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James Esquire, or J. S.  was born in Chambers Hollow near Relfe. He was the son of Frances Marion Chambers and Celeste Thomas Ferrell.  

James Esquire and Nancy  homesteaded 160 acres of land next to Francis Marion Chambers, his father's place, Chambers Valley near Relfe. He  built a house and log barn, then cleared 15 or 20 acres and put up a rail fence around that part.  Their first four children were born there. They farmed 5 years then sold the property to Zackery Ward.  They left MO in early 1907 and went to the Texas panhandle. They went in a covered wagon. It took them 31 days! . They moved several times in the following years. They went to Gunter, TX and were in LA for one year. The went with several families using one railroad car for people and one for the animals and implements.

They went to CO on the train where they worked in the potato and sugar beet fields. The came back from CO in two cars, William Lee Chambers driving one and Charlie Melton, Nancy's brother, the other. Charlie and Robert Earl had gone to CO with them. James had come back earlier to find a house for the family.

James and Nancy were members of the First Free Will Baptist Church at Pryor, OK, Grand River Association. Other church members were the Howard's, Burke's, Wesley's, and the Lester Hensley's. They were later members of the Free Will Baptist Church at Beggs, OK and then were charter members of the church organized at Preston, OK when they moved to that area.

James was a member of the Woodsman Lodge, which used an axe as an insignia, a Christian organization. He knew and used scriptures for healing cuts and burns. Most of the ceremonies and business of the Lodge was kept secret by the members.

All of Franklin's children remember how their grandfather used to worry about his flower beds all the time they were at the house for a visit for they liked to play ball while the grown ups talked and the ball would end up in the flower beds. They always kept one eye on the house when one of them had to retrieve the ball from the flower beds before he saw them.

James liked to hunt, He killed coon and skunk for their hides. In 1936 or 1937 while he was hunting, he chased a possum under a large flat rock over hanging a small den. He crawled under the overhanging rock, removed a smaller rock to reach the animal causing the larger rock to fall on him. he managed to get the rock off and make his way home. He had trouble with his chest after the incident. He used yellow powder that came in a round can for his asthma. He would put a small amount on the lid, light it with a match and breath the fumes. It eased his breathing but smelled like sulpher and medicine.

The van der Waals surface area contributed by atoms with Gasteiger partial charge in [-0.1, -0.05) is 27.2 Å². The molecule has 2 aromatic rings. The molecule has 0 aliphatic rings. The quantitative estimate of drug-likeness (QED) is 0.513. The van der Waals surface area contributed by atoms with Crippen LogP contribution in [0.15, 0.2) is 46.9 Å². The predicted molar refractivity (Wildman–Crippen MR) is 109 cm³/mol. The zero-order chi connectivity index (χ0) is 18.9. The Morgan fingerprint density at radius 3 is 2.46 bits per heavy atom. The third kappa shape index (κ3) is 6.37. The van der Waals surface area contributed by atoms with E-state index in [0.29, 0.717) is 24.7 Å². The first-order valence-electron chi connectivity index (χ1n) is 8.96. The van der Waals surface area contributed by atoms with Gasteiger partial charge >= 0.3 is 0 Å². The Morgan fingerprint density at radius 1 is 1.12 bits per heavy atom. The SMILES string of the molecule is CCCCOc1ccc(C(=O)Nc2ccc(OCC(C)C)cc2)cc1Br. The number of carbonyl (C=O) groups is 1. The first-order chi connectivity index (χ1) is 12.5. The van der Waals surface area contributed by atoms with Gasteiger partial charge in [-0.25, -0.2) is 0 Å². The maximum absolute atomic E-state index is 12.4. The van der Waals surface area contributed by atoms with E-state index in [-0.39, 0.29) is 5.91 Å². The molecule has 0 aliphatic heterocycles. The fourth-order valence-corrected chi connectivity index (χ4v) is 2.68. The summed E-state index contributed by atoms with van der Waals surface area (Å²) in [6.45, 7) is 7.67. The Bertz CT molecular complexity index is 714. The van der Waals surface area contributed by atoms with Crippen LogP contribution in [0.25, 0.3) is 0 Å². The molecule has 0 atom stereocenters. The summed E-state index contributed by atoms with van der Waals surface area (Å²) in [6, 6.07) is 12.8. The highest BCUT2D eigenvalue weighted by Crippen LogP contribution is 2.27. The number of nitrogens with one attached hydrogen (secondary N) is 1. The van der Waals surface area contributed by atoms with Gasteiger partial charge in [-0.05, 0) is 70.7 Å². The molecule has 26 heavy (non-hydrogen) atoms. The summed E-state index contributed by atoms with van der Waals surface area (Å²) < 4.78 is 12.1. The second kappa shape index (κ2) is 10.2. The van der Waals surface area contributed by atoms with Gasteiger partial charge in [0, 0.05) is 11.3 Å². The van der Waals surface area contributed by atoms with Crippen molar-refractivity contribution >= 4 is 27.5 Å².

Remembrances of the children and grand children

They lived in two tents on the Northern edge of Oklahoma after leaving Missouri in 1906 or 1907. They cooked and ate in one tent and slept in the other. It got down to 17 degrees and it snowed. They piled the snow around the bottom of the tent to keep the wind out.- Franklin Marion Chambers

All but James and Franklin Marion had the flu. They survived on 100 half gallons of tomatoes, biscuits, and oatmeal, cows milk and butter, which was all the two knew how to cook.--Madge Chambers

All the children had whooping cough while they were in Louisiana, Mildred, Franklin, Lee, and Fred were in school. They took Madge the last day. They were all given a tube of Coalgate toothpaste and a toothbrush. Madge ate her toothpaste.

They planted sugar cane and made syrup which they put in jugs. When they turned to sugar they set them in the wash tub full of hot water to return it to liquid form.

The home always smelled of Apple butter and spices--remembrances of Paula Sue, Nadine, and Norma Jean.